- North Carolina's Wage and Hour Act Does Not Apply to Non-Residents Working Primarily out of State
- October 27, 2009
- Law Firm: Ogletree, Deakins, Nash, Smoak & Stewart, P.C. - Greenville Office
Panos v. Timco Engine Center, Inc., __ N.C. App. __, 677 S.E.2d 868 (2009) – The North Carolina Court of Appeals recently reaffirmed that the state’s Wage and Hour Act does not apply to a non-resident employee working primarily outside of the state, even though the individual communicated daily with co-workers within the state.
In January 2005, Ross Panos entered into a two-year employment agreement with Timco Engine Center (whose parent company has an office in Greensboro) to serve as the company’s general manager. The agreement provided that Panos would be paid his base salary for one year if Timco terminated his employment “without cause.” It also provided that the terms of the agreement would be governed by North Carolina law. While Panos lived in California and managed a facility for Timco in Michigan, Panos participated in conference calls with Timco’s president, who is based in Greensboro, and other Greensboro employees almost daily. He also traveled to North Carolina for work about eight or nine times a year for a day or two each time.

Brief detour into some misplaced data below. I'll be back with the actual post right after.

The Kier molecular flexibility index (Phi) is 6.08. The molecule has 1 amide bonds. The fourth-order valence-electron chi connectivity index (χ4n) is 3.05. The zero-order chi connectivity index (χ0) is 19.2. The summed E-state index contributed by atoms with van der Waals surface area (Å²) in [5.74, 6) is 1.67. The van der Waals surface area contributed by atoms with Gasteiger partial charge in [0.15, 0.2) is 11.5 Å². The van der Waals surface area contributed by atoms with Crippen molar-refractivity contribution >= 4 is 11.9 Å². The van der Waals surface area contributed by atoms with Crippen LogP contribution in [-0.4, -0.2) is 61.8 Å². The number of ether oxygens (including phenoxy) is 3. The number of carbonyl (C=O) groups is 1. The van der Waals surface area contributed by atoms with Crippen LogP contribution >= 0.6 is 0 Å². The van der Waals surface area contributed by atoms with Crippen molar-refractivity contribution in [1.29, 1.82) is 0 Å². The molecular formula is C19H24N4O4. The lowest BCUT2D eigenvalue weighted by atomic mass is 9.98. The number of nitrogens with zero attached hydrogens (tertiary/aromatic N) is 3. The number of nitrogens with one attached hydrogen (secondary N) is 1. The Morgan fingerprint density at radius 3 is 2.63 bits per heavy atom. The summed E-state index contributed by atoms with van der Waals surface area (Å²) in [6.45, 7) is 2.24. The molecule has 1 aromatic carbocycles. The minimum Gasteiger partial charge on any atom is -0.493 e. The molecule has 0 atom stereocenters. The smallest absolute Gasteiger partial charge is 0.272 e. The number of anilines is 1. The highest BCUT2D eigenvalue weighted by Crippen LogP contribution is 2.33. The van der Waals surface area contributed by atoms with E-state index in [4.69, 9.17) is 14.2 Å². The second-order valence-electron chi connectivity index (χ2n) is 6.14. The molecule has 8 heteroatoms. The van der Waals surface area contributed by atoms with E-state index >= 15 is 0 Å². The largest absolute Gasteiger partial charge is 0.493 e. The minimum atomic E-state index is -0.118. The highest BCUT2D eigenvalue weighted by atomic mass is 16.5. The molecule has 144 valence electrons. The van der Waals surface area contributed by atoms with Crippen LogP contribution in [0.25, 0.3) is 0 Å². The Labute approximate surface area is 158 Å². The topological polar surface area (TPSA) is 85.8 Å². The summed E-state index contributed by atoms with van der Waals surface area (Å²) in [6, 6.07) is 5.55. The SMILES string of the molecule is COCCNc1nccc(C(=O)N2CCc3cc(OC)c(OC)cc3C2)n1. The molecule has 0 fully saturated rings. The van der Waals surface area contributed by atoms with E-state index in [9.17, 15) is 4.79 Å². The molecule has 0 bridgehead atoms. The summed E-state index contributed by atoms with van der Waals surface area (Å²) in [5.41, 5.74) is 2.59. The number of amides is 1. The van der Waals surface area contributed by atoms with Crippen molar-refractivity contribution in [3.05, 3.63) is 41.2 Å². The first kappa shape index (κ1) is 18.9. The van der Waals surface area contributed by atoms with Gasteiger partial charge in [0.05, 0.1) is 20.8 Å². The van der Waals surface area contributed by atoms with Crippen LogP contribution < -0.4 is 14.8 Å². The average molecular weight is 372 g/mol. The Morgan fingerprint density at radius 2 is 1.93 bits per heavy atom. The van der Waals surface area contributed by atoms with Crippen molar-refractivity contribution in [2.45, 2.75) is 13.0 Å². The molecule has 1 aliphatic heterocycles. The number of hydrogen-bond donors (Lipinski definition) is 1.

In December 2005, Panos began searching for a new job by sending e-mails (some to Timco’s competitors) through his corporate e-mail account. Timco’s president terminated Panos’ employment for “cause” claiming his actions constituted a breach of loyalty. Panos sued alleging that Timco had breached the employment agreement and violated North Carolina’s Wage and Hour Act by failing to pay severance pay as set forth in the agreement. The trial court granted summary judgment in favor of Timco on Panos’ Wage and Hour Act claim. On appeal, the Court of Appeals found the Wage and Hour Act did not apply to Panos because, despite his daily phone calls to North Carolina, his activities as a non-resident were insufficient to bring him within the statute’s protections. That the employment agreement called for North Carolina law to apply to its terms, the court found, did not “change the limits or requirements of the North Carolina statutes thus applied.”